5. Deal exposure and syndication becomes the value-add premium

Imagine the day when every local business has a deal up. How do they stand out? Groupon has created two tiers of promotion for their merchants that takes cuts of 30% or 50% of coupon value based on campaign reach:

Groupon Stores fees

Facebook is well equipped with targeted Facebook Ads to assist merchants in promoting their deals for a premium. Expect seamless integration of Deals and Ads in future Facebook marketing. Expect Yelp and other local ad-based businesses to create a similar tiered advertising model.

6. Deals open up affiliate opportunities

Everybody craves a deal. But the Deals landscape is very fragmented (anybody who receives loads of coupons and deals in their inbox will attest to this) and will become even more so with new channels like Safeway.com Personalized Deals and mobile rewards apps rapidly coming online (see points 8 and 9).

Deal aggregation systems like TheDealMap that expose every deal on a map and Yipit that emails a list of local daily deals to subscribers are positioned as deals portals to the consumer. Online systems that can connect deals with customers will be rewarded.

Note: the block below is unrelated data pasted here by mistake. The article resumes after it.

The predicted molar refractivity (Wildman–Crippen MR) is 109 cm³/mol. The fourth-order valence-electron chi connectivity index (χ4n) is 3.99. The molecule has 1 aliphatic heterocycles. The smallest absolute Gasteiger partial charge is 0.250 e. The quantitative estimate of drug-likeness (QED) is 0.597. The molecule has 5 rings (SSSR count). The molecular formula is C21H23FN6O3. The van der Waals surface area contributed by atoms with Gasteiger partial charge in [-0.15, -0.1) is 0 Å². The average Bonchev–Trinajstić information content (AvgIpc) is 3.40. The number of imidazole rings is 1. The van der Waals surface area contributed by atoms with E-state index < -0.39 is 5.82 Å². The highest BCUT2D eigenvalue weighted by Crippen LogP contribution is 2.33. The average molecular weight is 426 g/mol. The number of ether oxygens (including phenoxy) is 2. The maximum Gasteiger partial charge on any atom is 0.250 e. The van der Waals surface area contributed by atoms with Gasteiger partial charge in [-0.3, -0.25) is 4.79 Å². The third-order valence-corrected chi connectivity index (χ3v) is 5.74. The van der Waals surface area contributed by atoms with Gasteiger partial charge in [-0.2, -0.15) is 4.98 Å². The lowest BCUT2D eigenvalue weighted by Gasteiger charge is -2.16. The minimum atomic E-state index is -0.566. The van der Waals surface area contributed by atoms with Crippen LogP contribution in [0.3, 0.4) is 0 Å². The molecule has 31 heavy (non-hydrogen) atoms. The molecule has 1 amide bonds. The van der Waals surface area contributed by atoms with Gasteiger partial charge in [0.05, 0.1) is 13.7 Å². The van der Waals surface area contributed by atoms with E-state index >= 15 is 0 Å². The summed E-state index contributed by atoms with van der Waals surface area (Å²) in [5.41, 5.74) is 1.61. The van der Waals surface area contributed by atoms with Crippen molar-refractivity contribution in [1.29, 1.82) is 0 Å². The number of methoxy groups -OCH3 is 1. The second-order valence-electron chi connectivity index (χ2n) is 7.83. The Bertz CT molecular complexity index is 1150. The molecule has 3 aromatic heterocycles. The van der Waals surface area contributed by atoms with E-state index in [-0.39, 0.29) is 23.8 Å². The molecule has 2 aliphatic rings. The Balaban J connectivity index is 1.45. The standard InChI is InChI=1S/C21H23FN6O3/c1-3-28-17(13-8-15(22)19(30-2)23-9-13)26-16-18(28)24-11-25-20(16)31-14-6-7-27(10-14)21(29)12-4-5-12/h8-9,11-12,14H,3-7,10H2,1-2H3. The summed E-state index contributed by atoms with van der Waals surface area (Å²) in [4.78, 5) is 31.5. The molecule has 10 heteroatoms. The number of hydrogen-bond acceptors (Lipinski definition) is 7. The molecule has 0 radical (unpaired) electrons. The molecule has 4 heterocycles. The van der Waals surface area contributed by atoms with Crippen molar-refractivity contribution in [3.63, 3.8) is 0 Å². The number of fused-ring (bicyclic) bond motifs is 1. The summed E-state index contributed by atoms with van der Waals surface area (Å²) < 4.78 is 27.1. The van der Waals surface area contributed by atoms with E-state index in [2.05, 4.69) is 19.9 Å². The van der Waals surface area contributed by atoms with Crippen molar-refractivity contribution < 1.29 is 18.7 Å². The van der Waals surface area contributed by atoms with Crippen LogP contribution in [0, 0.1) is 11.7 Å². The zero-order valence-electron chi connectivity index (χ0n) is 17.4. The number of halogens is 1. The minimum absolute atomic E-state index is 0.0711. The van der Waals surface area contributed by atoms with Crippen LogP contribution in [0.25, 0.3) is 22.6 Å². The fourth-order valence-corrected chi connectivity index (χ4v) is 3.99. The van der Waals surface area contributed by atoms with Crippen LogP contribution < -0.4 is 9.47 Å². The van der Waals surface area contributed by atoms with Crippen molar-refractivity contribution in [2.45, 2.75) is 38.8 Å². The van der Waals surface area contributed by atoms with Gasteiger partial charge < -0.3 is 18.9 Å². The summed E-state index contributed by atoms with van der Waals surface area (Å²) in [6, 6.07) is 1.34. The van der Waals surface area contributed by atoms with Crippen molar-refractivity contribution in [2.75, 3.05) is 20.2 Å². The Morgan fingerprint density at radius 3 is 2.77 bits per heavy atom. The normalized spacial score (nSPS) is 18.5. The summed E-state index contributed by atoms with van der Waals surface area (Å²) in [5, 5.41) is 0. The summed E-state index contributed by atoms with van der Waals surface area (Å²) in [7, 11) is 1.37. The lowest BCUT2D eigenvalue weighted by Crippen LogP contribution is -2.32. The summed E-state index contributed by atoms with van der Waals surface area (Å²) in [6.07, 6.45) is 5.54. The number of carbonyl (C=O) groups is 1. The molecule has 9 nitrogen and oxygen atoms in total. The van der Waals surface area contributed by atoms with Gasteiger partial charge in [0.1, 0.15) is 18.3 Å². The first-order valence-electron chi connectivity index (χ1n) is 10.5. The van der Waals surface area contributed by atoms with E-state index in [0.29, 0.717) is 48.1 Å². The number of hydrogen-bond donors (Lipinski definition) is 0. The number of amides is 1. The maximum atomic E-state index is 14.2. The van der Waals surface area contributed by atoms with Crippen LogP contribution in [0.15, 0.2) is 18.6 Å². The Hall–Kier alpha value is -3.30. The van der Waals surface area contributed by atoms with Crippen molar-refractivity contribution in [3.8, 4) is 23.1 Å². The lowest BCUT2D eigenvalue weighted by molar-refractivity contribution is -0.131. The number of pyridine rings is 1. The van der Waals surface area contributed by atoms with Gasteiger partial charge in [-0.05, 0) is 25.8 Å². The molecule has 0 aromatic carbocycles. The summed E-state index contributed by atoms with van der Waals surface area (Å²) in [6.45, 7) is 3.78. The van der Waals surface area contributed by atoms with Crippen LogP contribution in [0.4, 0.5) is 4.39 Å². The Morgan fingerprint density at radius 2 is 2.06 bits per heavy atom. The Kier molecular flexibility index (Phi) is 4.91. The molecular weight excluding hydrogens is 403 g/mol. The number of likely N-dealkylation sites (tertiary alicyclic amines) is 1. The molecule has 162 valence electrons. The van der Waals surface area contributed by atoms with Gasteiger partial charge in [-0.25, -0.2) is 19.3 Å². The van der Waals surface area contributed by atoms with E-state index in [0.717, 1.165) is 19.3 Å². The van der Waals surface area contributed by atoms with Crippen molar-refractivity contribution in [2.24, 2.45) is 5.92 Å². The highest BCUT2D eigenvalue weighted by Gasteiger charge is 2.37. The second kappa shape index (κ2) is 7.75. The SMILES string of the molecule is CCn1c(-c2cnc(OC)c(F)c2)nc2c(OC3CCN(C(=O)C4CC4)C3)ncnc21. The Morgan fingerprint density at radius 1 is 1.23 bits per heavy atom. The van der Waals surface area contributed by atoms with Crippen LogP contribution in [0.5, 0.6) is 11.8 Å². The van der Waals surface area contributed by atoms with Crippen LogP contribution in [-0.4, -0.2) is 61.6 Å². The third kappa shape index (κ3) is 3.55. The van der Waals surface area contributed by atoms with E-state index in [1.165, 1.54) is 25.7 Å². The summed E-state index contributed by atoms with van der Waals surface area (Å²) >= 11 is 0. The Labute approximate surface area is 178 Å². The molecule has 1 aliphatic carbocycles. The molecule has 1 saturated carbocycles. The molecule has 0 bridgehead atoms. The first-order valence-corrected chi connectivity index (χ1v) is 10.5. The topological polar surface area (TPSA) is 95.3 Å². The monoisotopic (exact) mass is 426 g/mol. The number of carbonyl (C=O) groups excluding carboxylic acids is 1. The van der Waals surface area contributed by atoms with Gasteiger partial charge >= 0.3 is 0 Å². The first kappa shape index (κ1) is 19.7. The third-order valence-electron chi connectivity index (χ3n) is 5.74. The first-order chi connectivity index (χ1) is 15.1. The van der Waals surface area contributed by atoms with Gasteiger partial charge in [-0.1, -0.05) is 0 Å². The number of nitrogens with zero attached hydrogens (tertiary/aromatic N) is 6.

7. Local media well positioned for deal syndication and affiliate relationships

Local media outlets – TV, radio, newspapers – have been watching advertising dollars inexorably move online over the past decade. They now have the opportunity to leverage their local consumer brands to connect deals advertisers with their readership. The most innovative media companies will set up their own deals platforms that replicate what Groupon Stores is offering at premium pricing, or just work with Groupon Stores and share revenues.

8. Retailers are setting up their own deals platforms

National chains have the advantage of leveraging their scale to provide services local merchants can’t compete with. My local Safeway knows what I purchase through my shopping card, and can promote deals for items I normally purchase. Simply by clicking the “Add” button, Safeway automatically gives me the discounted “personalized” price without printing coupons.

Safeway Deals

9. Expect new mobile apps that provide instant discounts at point of purchase